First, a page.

Combustible Celluloid
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With: Russell Crowe, Renee Zellweger, Paul Giamatti, Bruce McGill, Ariel Waller, Paddy Considine, Craig Bierko
Written by: Akiva Goldsman, Cliff Hollingsworth, from a story by Cliff Hollingsworth
Directed by: Ron Howard
MPAA Rating: PG-13 for intense boxing violence and some language
Running Time: 140
Date: 05/23/2005

Cinderella Man (2005)

2 1/2 Stars (out of 4)

Fist Opportunities

By Jeffrey M. Anderson

The amazing story of real-life boxer James J. Braddock pretty much tells itself, and in the new film Cinderella Man, director Ron Howard stays appropriately out of the way. After completely bungling his last three pictures (The Grinch, A Beautiful Mind and The Missing), that's a huge improvement.

Of course, Howard still betrays his usual clumsiness. The story's arc is as predictable as can be, the depression-era clothing and sets look more carefully designed than real, and a one-dimensional villain just about sinks everything, but the picture's overall goodwill and tense boxing sequences make up for a great deal.

Russell Crowe turns in a likeable performance as the promising fighter who broke his hand early in his career, suffered the indignities of poverty during the Great Depression, and then staged a stunning and nearly impossible comeback, beating Max Baer for the World Heavyweight Championship in 1935. Crowe plays Braddock as totally imperturbable, revealing an occasional twinkle in his eye; it's closer to the warmth and authority he demonstrated in Master and Commander: The Far Side of the World than it is to the one-note brooding of Gladiator and A Beautiful Mind.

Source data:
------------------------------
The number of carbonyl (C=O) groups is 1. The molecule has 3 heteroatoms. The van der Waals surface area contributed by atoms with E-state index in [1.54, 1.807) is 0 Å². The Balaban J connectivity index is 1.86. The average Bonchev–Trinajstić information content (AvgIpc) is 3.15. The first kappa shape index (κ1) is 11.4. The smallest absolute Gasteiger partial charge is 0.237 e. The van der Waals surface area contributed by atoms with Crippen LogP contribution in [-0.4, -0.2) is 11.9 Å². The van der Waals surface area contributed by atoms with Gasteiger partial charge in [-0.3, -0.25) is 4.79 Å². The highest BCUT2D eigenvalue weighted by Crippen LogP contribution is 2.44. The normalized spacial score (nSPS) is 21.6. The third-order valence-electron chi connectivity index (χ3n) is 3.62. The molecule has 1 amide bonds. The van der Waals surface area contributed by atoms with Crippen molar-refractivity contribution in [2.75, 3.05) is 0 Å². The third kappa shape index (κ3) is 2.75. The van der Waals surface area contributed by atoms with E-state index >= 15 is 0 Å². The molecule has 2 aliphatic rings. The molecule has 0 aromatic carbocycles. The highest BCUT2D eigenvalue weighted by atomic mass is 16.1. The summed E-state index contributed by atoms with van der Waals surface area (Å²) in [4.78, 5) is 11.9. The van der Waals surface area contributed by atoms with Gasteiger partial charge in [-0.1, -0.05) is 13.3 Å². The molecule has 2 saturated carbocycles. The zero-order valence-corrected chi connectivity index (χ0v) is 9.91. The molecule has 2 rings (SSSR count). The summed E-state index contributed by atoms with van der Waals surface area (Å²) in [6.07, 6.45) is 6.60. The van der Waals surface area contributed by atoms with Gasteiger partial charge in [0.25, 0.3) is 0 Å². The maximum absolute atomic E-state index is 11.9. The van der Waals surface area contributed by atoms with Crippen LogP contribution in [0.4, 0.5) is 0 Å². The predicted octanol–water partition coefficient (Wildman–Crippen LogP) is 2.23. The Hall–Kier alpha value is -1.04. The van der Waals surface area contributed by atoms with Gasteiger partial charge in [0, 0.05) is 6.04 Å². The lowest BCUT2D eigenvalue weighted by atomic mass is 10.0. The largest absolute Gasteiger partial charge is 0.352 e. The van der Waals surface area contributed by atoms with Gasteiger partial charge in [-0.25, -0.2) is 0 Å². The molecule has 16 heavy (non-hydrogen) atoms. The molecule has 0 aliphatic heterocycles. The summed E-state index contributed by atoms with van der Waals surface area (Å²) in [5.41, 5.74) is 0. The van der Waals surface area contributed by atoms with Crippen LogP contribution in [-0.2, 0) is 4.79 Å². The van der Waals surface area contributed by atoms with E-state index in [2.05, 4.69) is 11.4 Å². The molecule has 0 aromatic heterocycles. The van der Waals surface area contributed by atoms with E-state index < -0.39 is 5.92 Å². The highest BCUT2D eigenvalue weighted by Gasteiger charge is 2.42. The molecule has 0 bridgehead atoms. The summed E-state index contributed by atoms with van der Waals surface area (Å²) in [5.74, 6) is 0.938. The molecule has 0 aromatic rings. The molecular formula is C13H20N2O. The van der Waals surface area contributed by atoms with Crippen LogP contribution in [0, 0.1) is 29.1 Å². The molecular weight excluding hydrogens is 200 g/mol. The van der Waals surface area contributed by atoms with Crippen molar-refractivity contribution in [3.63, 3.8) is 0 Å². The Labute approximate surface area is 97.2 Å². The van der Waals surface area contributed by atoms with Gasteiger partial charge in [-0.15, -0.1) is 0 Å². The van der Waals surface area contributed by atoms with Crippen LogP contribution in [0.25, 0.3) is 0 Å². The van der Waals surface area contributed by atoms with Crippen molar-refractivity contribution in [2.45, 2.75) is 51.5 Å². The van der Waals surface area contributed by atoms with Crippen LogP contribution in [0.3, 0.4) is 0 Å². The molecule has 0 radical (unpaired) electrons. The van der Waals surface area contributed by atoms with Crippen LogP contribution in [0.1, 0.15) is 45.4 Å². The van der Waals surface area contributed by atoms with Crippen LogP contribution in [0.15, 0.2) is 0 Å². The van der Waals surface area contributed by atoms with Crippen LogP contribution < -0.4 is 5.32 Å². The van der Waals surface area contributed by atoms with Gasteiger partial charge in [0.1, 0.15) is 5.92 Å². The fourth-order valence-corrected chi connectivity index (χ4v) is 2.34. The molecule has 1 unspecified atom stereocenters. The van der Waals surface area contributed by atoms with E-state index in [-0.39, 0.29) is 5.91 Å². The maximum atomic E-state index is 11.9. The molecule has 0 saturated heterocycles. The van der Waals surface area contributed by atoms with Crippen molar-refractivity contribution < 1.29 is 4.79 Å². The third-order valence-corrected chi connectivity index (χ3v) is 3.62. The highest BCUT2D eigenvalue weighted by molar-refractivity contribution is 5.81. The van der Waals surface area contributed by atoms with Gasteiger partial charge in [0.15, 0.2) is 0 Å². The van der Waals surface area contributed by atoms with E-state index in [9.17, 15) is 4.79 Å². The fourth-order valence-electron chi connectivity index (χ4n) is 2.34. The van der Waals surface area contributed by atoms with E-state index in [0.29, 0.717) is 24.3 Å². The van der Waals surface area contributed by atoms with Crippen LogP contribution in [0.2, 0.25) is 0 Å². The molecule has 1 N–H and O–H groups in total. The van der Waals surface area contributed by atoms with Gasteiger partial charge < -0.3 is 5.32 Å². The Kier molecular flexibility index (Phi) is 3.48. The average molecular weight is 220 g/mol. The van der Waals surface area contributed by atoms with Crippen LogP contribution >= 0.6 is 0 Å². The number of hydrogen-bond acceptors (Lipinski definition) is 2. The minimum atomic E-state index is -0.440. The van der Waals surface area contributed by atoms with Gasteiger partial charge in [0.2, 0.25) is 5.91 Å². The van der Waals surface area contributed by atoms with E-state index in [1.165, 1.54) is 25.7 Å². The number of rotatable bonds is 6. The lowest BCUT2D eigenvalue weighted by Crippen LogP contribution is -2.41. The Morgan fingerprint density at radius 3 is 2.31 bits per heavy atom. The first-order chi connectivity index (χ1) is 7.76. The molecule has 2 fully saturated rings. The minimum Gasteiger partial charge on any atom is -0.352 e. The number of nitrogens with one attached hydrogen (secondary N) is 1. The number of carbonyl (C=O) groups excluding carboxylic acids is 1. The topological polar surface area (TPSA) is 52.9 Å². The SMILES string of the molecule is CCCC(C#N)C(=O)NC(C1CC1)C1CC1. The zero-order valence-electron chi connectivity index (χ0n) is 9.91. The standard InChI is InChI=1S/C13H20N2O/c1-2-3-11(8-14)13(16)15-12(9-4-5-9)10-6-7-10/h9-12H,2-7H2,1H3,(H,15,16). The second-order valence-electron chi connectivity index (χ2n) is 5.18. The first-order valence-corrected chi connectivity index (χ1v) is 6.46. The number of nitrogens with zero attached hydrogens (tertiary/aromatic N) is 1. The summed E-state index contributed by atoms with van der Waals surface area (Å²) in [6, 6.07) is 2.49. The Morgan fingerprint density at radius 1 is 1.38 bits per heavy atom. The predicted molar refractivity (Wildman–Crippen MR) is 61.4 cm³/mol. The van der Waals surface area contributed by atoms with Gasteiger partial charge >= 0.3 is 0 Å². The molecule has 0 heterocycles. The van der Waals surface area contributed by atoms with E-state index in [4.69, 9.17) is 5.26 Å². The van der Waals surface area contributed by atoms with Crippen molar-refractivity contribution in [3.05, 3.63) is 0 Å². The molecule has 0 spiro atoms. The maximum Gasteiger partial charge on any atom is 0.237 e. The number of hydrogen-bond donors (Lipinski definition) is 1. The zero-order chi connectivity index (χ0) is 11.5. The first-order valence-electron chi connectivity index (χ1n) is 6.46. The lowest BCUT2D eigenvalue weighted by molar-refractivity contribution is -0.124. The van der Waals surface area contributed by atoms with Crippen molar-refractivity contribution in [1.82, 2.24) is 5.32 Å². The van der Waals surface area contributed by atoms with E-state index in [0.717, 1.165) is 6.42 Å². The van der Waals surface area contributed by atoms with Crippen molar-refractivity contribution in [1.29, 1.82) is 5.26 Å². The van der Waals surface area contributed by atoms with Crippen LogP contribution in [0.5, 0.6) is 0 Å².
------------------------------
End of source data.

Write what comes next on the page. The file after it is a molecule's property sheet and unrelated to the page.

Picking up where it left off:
Of the supporting players, Renee Zellweger has quite a bit less to do as Braddock's worrying wife; Howard did wonders with this same character in Apollo 13, but fails to repeat the trick here. And Paul Giamatti gives his usual good character performance as Braddock's trainer/manager.

The film really suffers when dealing with Baer (played by Craig Bierko) as the unredeemable villain who has killed two men in the ring, sneers at his opponents, breaks the rules and yells at prostitutes. I only wish Howard could have shaped this and the other performances a little, toning them down or leaving a bit of a rough edge.

For the boxing sequences, Howard mostly steals from Raging Bull (cutting with the pulse of the reporters' flash bulbs) and more or less pulls it off. Indeed, I'd rather see someone successfully steal from Scorsese than to use poorly shot fight scenes, as in last year's Against the Ropes.

The overall pleasant, saccharine quality of Cinderella Man will please a great many audience members, but also goes to prove exactly why Clint Eastwood's Million Dollar Baby was such a great film.

Note: The real-life Max Baer (1909-1959) went on to a small movie acting career, appearing in The Prizefighter and the Lady (1933), with Abbott and Costello in Africa Screams (1949) and with Humphrey Bogart in The Harder They Fall (1956), among other films.

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